‘The Super Mario Bros. Movie’ Review

Sorry, moviegoers, your good movie is in another castle

OK, yeah, sure—The Super Mario Bros. Movie is made for and aimed at children. But just like most animated properties since the dawn of animation, a contingent of adult moviegoers will certainly see the thing. Don’t forget, either, the parents who will have to take their kids; there should be things in there for them, too. And yet...ugh.

Animation studio Illumination (makers of the Minions movies) would surely know the very concept of a Mario Bros. film would speak to various generations. For so many of us, Mario, Luigi, Princess Peach, Bowser and all the rest have been ubiquitous characters as far back as we can remember. Why, then, does this movie work so hard to be devoid of originality? Dimensional characters? Why does it eschew much of anything outside of repeated jokes from other films, Easter egg nods that feel less like sly winks than they do hammers emblazoned with “remember when...?” on them and celebrity voices less interested in crafting characters than sounding as much like themselves as possible?

In The Super Mario Bros. Movie, we follow brothers Mario and Luigi as they embark upon a new plumbing venture in New York City. No one believes in them, though, which proves an especially damning reality to endure when they’re swept into the alternate dimension Mushroom Kingdom through a pipe located deep within the sewers of Brooklyn. Seems a big ol’ fire-breathing turtle guy called Boswer (Jack Black; the only truly fun element of the movie) is hell-bent on domination and has taken over parts of the realm. Separated and forced to rely on the expositional facets crammed down our throats in the film’s early minutes, Mario (Chris Pratt) sets off to do brave stuff and make quips about heart or whatever, while Luigi (Charlie Day) drops Scooby-Doo-esque lines about g-g-g-g-ghosts or, in this case, k-k-k-k-koopas! Mario teams up with the Mushroom Kingdom’s Princess Peach (Anya Taylor Joy in what is just plain a mind-numbingly boring performance), Toad (Keegan-Michael Key, who, like Black, actually tries acting) and Donkey Kong (Seth Rogen doing his best impression of Seth Rogen) to find his brother and stop Bowser. Spoiler alert? They win.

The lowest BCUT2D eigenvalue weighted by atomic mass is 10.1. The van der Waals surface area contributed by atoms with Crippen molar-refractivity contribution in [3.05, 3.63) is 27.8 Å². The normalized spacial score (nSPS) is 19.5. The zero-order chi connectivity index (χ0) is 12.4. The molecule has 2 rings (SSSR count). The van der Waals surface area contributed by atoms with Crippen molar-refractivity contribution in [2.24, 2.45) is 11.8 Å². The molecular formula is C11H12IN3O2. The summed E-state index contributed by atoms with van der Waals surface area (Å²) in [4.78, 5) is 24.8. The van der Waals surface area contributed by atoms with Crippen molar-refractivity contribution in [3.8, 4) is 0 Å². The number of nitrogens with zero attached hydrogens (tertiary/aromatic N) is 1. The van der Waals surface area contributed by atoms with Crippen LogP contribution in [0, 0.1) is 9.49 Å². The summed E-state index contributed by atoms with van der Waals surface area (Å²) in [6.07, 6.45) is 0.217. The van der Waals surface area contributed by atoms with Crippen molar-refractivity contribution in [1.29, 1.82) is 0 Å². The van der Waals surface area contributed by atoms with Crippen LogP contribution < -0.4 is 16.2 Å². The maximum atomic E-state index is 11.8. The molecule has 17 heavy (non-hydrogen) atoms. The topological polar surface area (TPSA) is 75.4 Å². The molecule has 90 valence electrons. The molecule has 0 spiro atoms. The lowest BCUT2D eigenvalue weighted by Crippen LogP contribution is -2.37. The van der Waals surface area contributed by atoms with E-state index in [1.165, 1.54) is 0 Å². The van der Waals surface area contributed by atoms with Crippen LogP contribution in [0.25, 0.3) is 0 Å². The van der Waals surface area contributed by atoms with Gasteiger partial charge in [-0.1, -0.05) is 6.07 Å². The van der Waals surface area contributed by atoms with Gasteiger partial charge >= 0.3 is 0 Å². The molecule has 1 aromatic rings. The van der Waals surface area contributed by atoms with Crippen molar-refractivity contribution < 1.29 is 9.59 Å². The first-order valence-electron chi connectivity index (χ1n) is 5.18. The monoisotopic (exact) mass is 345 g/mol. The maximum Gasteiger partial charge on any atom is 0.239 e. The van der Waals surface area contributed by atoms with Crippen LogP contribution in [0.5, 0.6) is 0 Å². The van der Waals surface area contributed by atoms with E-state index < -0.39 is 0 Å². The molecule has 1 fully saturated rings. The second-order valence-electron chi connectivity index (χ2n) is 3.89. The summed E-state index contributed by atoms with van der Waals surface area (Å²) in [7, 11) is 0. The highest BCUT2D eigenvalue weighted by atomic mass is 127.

Illumination is a top-tier animation studio, and no one should have any notes about their design and aesthetics. As for its recycled humor from its other movies and a whole heck of a lot of assuming most people will just know who the Mario characters are, well, let’s just say that if a kid who never had video games wandered into a theater, they’d be baffled. Oh, but look—there’s Rainbow Road from Mario Kart! There’s Kranky Kong from Donkey Kong Country! Flashing lights! Yoshi the dinosaur in the background! Love conquers all while the 50th slo-mo moment stands in for anything the least bit clever! Even worse, literally dozens of high-profile voice actors who could’ve done better left out of the process. Yes, The Super Mario Bros. Movie is for kids, and yes, adults will see it. The real question is, regardless of who it’s for, should it piss you off so badly?ly?


+Stunning animation and sound

-Barely-there story; subpar voice acting; too cute at times, even for kids

The Super Mario Bros. Movie

Directed by Aaron Horvath, Michael Jelenic and Pierre Leduc

With Pratt, Black, Taylor-Joy, Key and Rogen

Violet Crown, Regal, PG, 92 min.

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